In the centre of Behrampore, a town in West Bengal’s Murshidabad district, there is a ubiquitous Circuit House with huge pillars and a portico. Part of the house is the District Magistrate’s office , who also resides in the rooms above. It is a typical British residence built in the ‘Company’ style, probably around the mid-eighteenth century. Next to it is another big building from the same era. They are separated by a courtyard that used to be a tennis court. Today it is only a shabby open space.
The building is still solid with a musty smell. Some of the rooms have high ceilings with horizontal beams. Not much ventilation was allowed in these mansions as the British tried to ward off the heat and dust by building massive walls, huge rooms and small windows. VIPs come and stay in a gigantic bedroom on the ground floor. The housekeeper told us that Warren Hastings used to stay in that room at times, perhaps after he was appointed British Resident at the Murshidabad court in 1758.
A close look revealed that everything in the room has changed in 250 years — the modern double bed, the dressing table and even the small secretariat table are all from recent times. The room is dimly lit and has an indifferent carpet on the floor. But near the bed is a black rocking chair which looks eerie as if it has been used by many a strange visitor. It is distinctively different and clearly from the British times though the original cane has been replaced by plastic. One can almost imagine Warren Hastings sitting on that rocking chair.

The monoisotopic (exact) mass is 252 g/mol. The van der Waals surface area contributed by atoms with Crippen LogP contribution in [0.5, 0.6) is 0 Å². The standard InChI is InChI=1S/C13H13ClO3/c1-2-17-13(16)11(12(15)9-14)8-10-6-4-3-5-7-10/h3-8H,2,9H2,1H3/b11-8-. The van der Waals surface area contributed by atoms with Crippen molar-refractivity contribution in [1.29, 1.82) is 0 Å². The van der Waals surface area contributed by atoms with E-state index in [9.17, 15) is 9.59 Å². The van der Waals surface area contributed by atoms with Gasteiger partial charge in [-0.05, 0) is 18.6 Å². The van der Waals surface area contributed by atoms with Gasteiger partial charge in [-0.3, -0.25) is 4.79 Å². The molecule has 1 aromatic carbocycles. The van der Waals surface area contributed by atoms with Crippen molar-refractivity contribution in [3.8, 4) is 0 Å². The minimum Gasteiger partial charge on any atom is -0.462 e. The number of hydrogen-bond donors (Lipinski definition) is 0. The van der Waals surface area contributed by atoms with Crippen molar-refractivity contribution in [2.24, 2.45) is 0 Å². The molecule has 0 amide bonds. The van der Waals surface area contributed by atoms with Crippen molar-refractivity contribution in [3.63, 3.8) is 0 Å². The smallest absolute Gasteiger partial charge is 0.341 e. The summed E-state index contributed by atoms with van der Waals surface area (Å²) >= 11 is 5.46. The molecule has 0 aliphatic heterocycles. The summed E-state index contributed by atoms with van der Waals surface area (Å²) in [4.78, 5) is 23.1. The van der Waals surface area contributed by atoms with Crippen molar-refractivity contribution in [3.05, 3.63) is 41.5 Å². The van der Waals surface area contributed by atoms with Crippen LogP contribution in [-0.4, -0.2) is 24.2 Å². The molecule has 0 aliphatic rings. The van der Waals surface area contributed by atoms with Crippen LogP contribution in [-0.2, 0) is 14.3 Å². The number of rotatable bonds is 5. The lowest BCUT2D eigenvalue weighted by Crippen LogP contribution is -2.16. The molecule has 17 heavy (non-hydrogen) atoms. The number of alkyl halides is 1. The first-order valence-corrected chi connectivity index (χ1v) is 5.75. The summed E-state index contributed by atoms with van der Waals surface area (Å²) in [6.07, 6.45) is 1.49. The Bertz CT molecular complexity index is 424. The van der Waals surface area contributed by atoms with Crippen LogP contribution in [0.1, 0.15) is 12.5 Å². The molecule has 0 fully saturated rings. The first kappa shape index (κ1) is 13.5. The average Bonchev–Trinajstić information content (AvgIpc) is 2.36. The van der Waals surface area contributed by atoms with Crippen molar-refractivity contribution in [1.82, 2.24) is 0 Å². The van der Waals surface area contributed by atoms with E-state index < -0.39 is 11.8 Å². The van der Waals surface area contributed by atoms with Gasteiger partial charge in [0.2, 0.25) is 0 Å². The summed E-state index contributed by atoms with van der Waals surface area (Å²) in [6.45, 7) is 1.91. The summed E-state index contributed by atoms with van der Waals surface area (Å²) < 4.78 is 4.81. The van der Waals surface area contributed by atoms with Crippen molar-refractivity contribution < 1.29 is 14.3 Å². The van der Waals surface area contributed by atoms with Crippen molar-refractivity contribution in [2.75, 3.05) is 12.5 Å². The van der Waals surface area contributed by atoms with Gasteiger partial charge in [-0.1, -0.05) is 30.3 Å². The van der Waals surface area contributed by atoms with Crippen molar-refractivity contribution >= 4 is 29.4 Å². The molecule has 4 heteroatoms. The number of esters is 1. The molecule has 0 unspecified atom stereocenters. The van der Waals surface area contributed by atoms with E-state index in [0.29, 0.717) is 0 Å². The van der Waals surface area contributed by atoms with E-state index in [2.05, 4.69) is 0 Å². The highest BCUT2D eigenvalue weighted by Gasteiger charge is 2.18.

He probably liked Behrampore and stayed in that house often. He lost his daughter and wife in Murshidabad, and their common grave bears the date July 11, 1759.
I wondered whether the place was haunted. They said it was. There was a ghost who could be seen coming to the bedroom from a corridor (now closed), wearing shorts. He would get into bed under a mosquito net and after some time, get out and take up a racquet and play tennis in the tennis court outside. Perhaps it is Hastings himself who has been playing tennis all these years! He left India in 1784 and his trial for impeachment began in England in 1788. He was acquitted in 1795 and became poor fighting the case. He liked India and Indian culture, having come to work as a clerk in Calcutta at the age of 16 with the East India Company. He, however, is buried far away in Daylesford, Oxfordshire. It could be someone else — for the sahibs loved tennis.
It is a pity that the maintenance of such a grand house is so poor and only the meeting/committee room has its original high ceiling, massive doors and red flooring. The glass sideboards of the dining room contain rare ivory figures and statues (all carved in Murshidabad) but are in a state of decay. The house and the tennis court can easily be restored to its original glory for it is truly a heritage building, with or without the ghost.